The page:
I had them do a “science fair” to showcase their final projects. I was overwhelmed by the effort they put into their plans, and the beauty of these works being implemented. I was surprised at how much it hit a nerve.

What have been a few notable successes?

We’ve had success in terms of participation at events like our graduation. Last year, we introduced a “Praxis Series,” as part of our mission to grow the Center for Social Justice in faith, hope, and love.

We hosted a community conversation around love that was successful, drawing people from local universities. For the theme of hope, we featured a local artist, Ricardo Levins Morales.

Our praxis event on faith centered on the life and work of James Cone, who is considered the father of Black liberation theology.

Now we’re starting a series called Accompaniment, based on the writings of Archbishop Romero, who was martyred for speaking out against injustice, and the Quaker activists, Staughton and Alice Lynd. This series is based on a faith-based, community organizing, rather than a top-down approach, emphasizing a collaborative approach for people who struggle and those who accompanying them. It involves listening to their stories, developing relationships with them, and working together to address the injustices they face.

What are you hopeful for?

I’m hopeful that we can continue to make this road by walking it. My hope is in what we’ve already seen, the fruits of the programming of the Center - the pastors who have graduated and are implementing their programs; the new cohort; and the contributions to come from their work.

I’m hopeful about the network of faith leaders, who we are cultivating, facilitating, and nurturing through this program. I’m optimistic about the possibilities that can emerge from continuing to support those pastors in their work and communities, and how they can engage more deeply into their work. Our role is to walk alongside and support community justice work. I think a lot of that is helping people ask questions to themselves and about what they see around them.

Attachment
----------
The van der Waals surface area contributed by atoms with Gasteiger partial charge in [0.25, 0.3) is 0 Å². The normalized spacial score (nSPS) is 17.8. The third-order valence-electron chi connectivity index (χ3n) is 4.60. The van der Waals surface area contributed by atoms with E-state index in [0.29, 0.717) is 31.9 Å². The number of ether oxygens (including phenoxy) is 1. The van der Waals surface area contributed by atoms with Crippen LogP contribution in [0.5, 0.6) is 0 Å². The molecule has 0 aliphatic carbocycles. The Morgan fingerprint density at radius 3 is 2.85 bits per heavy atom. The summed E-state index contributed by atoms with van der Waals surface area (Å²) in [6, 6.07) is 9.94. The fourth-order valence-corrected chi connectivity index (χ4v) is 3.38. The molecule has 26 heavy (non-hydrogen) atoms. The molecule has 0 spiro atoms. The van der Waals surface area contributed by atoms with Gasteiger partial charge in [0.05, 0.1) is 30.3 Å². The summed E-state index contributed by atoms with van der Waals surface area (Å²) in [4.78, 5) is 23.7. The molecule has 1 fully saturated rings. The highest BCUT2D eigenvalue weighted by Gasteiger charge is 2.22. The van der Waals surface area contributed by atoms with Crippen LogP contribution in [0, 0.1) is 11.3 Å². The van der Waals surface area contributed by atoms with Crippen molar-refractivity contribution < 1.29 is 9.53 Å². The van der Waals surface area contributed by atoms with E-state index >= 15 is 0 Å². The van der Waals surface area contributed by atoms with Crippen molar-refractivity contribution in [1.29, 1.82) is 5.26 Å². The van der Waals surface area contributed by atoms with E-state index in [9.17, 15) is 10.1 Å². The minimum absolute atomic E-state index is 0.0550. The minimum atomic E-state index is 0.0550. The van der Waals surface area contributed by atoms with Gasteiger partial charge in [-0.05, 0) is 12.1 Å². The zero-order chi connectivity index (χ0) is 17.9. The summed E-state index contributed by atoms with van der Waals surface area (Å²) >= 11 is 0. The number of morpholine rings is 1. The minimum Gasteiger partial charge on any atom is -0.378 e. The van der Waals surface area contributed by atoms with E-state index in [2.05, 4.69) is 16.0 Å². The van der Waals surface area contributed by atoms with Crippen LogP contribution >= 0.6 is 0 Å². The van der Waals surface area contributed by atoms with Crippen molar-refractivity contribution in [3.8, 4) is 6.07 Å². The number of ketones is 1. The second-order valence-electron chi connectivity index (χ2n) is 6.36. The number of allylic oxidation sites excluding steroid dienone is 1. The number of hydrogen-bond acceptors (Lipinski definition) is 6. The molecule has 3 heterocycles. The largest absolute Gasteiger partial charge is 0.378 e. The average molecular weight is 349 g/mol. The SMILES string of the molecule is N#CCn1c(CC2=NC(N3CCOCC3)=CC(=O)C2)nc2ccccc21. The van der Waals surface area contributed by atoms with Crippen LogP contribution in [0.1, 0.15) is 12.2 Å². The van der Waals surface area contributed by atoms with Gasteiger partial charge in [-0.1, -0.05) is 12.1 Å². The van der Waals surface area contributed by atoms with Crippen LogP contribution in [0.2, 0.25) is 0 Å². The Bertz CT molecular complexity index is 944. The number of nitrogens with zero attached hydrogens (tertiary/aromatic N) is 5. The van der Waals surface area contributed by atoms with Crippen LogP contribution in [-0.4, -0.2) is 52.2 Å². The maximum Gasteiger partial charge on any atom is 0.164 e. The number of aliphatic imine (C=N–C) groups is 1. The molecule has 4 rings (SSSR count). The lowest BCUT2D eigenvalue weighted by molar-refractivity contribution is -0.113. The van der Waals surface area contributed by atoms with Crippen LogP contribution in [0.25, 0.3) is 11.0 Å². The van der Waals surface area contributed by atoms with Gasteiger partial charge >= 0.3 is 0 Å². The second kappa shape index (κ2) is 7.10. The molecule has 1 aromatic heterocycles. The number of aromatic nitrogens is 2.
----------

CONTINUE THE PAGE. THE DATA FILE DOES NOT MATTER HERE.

Sensing, discerning, committing, building - those are the four units of the cohort training. What are we sensing? What are we discerning? How do we discern where the Spirit is, given where our context is, and the many gifts that we have? I’m hopeful about the future of these ministries and the future of social justice work within Christian communities. I’ve seen the hunger and the thirst. I’ve seen where that might bear fruit.

What learning would you share with other schools?

Have a creative imagination for the future. Seek to discern the presence of the Spirit in your work. Embrace the emergent and acknowledge the significance of what is being said and done. Go out and connect with others and build upon that relationship. I think people could learn the significance of investing in relationships from what we’re doing and be open to the charismatic work of the Spirit.

I do think the charismatic is important, which is to say something about new possibilities that may seem to be impossible but that are emergent. We’ve cast a wide net and not all of them will yield results. We must consider how do we build on relationships.

Every voice is essential. Teaching fellows isn’t just teaching; it’s collaborating with me from the beginning. We engaged in art as a team-building community, then everyone shared their life story, and how they got involved in social justice work. Finally, we affirmed each other. I’ve tried to connect as a group as much as possible. There are so many teachers over nine months, who must have some sense of connection with each other, forming a sense of collective action.